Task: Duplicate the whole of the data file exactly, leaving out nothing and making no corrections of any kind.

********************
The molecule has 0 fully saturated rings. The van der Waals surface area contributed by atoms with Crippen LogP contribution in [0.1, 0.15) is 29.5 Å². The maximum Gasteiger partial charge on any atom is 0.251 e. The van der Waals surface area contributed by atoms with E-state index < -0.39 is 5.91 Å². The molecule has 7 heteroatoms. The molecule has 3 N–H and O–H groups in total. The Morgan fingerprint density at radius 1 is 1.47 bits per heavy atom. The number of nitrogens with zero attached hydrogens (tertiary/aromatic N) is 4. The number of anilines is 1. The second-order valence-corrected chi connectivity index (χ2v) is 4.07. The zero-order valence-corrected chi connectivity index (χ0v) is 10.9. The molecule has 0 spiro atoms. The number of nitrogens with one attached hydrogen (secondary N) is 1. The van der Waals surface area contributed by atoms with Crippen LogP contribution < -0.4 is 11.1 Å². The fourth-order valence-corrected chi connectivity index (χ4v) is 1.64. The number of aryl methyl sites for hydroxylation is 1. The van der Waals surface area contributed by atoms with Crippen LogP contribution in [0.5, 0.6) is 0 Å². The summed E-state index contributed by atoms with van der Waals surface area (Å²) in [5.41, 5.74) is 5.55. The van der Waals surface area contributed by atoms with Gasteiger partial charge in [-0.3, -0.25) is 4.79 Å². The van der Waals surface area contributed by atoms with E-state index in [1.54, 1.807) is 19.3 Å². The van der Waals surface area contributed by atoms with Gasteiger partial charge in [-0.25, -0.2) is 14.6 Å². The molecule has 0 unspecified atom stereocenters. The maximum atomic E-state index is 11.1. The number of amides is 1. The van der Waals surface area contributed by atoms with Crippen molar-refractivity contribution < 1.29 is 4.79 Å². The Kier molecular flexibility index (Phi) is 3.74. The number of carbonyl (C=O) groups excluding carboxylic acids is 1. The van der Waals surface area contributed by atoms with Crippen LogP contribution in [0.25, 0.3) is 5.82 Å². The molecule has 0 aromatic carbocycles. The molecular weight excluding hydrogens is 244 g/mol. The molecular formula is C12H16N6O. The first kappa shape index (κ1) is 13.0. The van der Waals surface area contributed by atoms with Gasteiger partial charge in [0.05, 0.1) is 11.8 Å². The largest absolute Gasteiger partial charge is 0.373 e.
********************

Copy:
The molecule has 0 fully saturated rings. The van der Waals surface area contributed by atoms with Crippen LogP contribution in [0.1, 0.15) is 29.5 Å². The maximum Gasteiger partial charge on any atom is 0.251 e. The van der Waals surface area contributed by atoms with E-state index < -0.39 is 5.91 Å². The molecule has 7 heteroatoms. The molecule has 3 N–H and O–H groups in total. The Morgan fingerprint density at radius 1 is 1.47 bits per heavy atom. The number of nitrogens with zero attached hydrogens (tertiary/aromatic N) is 4. The number of anilines is 1. The second-order valence-corrected chi connectivity index (χ2v) is 4.07. The zero-order valence-corrected chi connectivity index (χ0v) is 10.9. The molecule has 0 spiro atoms. The number of nitrogens with one attached hydrogen (secondary N) is 1. The van der Waals surface area contributed by atoms with Crippen LogP contribution < -0.4 is 11.1 Å². The fourth-order valence-corrected chi connectivity index (χ4v) is 1.64. The number of aryl methyl sites for hydroxylation is 1. The van der Waals surface area contributed by atoms with Crippen LogP contribution in [0.5, 0.6) is 0 Å². The summed E-state index contributed by atoms with van der Waals surface area (Å²) in [5.41, 5.74) is 5.55. The van der Waals surface area contributed by atoms with Gasteiger partial charge in [-0.3, -0.25) is 4.79 Å². The van der Waals surface area contributed by atoms with E-state index in [1.54, 1.807) is 19.3 Å². The van der Waals surface area contributed by atoms with Gasteiger partial charge in [-0.25, -0.2) is 14.6 Å². The molecule has 0 unspecified atom stereocenters. The maximum atomic E-state index is 11.1. The number of amides is 1. The van der Waals surface area contributed by atoms with Crippen molar-refractivity contribution < 1.29 is 4.79 Å². The Kier molecular flexibility index (Phi) is 3.74. The number of carbonyl (C=O) groups excluding carboxylic acids is 1. The van der Waals surface area contributed by atoms with Crippen LogP contribution in [0.25, 0.3) is 5.82 Å². The molecule has 0 aromatic carbocycles. The molecular weight excluding hydrogens is 244 g/mol. The molecular formula is C12H16N6O. The first kappa shape index (κ1) is 13.0. The van der Waals surface area contributed by atoms with Gasteiger partial charge in [0.05, 0.1) is 11.8 Å². The largest absolute Gasteiger partial charge is 0.373 e.